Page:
January 6er Ronnie Sandlin Sentenced to Over Five Years in Prison After Refusing to Cooperate with Feds – Claims Inhumane Treatment and Raises Alarm About Prisoner Abuse from Correction Officers

Ronnie Sandlin was sentenced to 5 years and 3 months for his involvement on January 6. He languished in solitary confinement for over a year in the D.C. Gulag and was later transferred to a jail called “the gladiator school” because he attempted to stop a correction officer from beating a fellow Jan 6’er who was handcuffed.

Ronnie is charged with assault of an officer for pushing him and trying to remove his helmet.

He was sentenced for conspiracy to obstruct an official proceeding and assaulting, resisting, or impeding officers during the January 6, 2021, breach of the U.S. Capitol. His and others’ actions disrupted a joint session of the U.S. Congress convened to ascertain and count the electoral votes related to the 2020 presidential election.

Ronnie Sandlin was one of the first people arrested after January 6. He’s been incarcerated for 2 and ½ years and was denied bond even though he had zero criminal history.

“Many people think I was denied bond because I spoke up at my bond hearing about officers brutally assaulting Ryan Samsel, and they wanted to keep me silent,” Sandlin stated.

Both of Sandlin’s codefendants, Nathaniel Degrave and Josiah Colt cooperated against him to receive a lighter sentence. Sandlin refused to cooperate with the investigation and received a half a decade long sentence.

“I was thrown inside a solitary confinement cell and was told I was facing 28 years in prison. I honestly didn’t think I would come out of prison alive because of the constant threat of violence from the correction officers in D.C. I ended up spending over a year in solitary confinement I don’t think any human being should have to endure that type of torture.”

“I have never seen before video footage that shows uniformed individuals calmly and deliberately dismantling and stacking barricades onto a commercial pallet cart during the middle of the protest. This was a trap and unfortunately, I fell for it hook line and sinker.”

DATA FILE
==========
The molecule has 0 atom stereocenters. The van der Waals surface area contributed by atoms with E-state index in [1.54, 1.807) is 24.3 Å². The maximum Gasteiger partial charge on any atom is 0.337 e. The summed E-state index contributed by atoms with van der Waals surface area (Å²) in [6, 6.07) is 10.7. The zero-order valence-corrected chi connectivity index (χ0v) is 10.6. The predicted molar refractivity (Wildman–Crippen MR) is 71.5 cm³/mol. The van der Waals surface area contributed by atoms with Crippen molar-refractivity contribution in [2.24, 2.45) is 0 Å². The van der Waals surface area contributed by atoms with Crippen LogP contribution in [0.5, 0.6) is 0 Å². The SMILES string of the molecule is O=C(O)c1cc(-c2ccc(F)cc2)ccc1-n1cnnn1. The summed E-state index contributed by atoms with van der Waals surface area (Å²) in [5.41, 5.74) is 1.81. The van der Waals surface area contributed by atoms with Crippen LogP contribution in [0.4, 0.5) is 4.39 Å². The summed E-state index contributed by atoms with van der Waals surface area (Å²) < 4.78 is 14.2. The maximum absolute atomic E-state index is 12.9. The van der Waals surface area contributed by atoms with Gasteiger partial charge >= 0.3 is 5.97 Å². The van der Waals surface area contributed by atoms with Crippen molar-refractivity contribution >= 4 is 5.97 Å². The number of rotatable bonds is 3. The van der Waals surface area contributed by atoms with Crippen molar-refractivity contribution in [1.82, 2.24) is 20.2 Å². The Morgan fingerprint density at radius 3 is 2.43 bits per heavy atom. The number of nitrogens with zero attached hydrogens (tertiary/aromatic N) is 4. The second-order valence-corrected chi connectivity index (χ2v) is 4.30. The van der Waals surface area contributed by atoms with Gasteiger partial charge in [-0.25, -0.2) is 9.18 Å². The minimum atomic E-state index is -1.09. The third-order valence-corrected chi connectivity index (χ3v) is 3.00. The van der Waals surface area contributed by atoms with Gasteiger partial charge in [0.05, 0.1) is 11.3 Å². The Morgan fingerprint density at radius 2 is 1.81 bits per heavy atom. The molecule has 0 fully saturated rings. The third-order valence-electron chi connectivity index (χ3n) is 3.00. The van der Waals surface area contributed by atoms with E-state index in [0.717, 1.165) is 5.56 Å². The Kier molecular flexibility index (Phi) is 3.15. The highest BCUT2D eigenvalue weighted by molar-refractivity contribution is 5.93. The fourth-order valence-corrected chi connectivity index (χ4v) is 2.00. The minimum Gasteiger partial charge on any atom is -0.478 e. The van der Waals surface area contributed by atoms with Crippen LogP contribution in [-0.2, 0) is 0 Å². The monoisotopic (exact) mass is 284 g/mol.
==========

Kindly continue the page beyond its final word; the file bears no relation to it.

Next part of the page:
Sandlin was ordered to pay $22,000 in restitution even though he didn’t destroy any property.  “I’m now being told that if I don’t pay a large amount of my restitution within the next 12 months, I will lose my good time credit, which will mean I’ll have to serve another year and a half longer in prison. I haven’t worked in 2 and ½ years, and I don’t know where they expect me to find this money.”

If you would like to contribute to Sandlin’s fundraiser, visit www.givesendgo.com/patriotronnie

“Since I’ve been incarcerated, I’ve been jumped several times, I’ve witnessed stabbings, rapes, and correction officers have brutally assaulted several other Jan 6’ers. I sat in solitary confinement for over a year, being told I was looking at 28 years in prison, my name has been dragged through the mud and my judge and prosecutor were clearly more interested in the optics of the sentence than the justice. I stood up for the American dream and now my life is a nightmare that seems like it will never end.”

Shortly after witnessing a brutal attack on a fellow inmate, 35-year-old Ronnie Sandlin was shipped out of the DC jail so that administrators could avoid any investigation into wrongdoing by a well-known abuser.

This is only the latest example of the corrupt cover-up culture of the DC jail that protects violent and criminal correctional officers at the expense of the safety and even survival of the inmates there.

“Any help I receive will go towards paying my restitution and rebuilding my life thank you, and God bless.”

If you would like to contribute to Sandlin’s fundraiser, visit www.givesendgo.com/patriotronnie
Photo of author
Jim Hᴏft is the founder and editor of The Gateway Pundit, one of the top conservative news outlets in America. Jim was awarded the Reed Irvine Accuracy in Media Award in 2013 and is the proud recipient of the Breitbart Award for Excellence in Online Journalism from the Americans for Prosperity Foundation in May 2016.

You can email Jim Hᴏft here, and read more of Jim Hᴏft's articles here.


Thanks for sharing!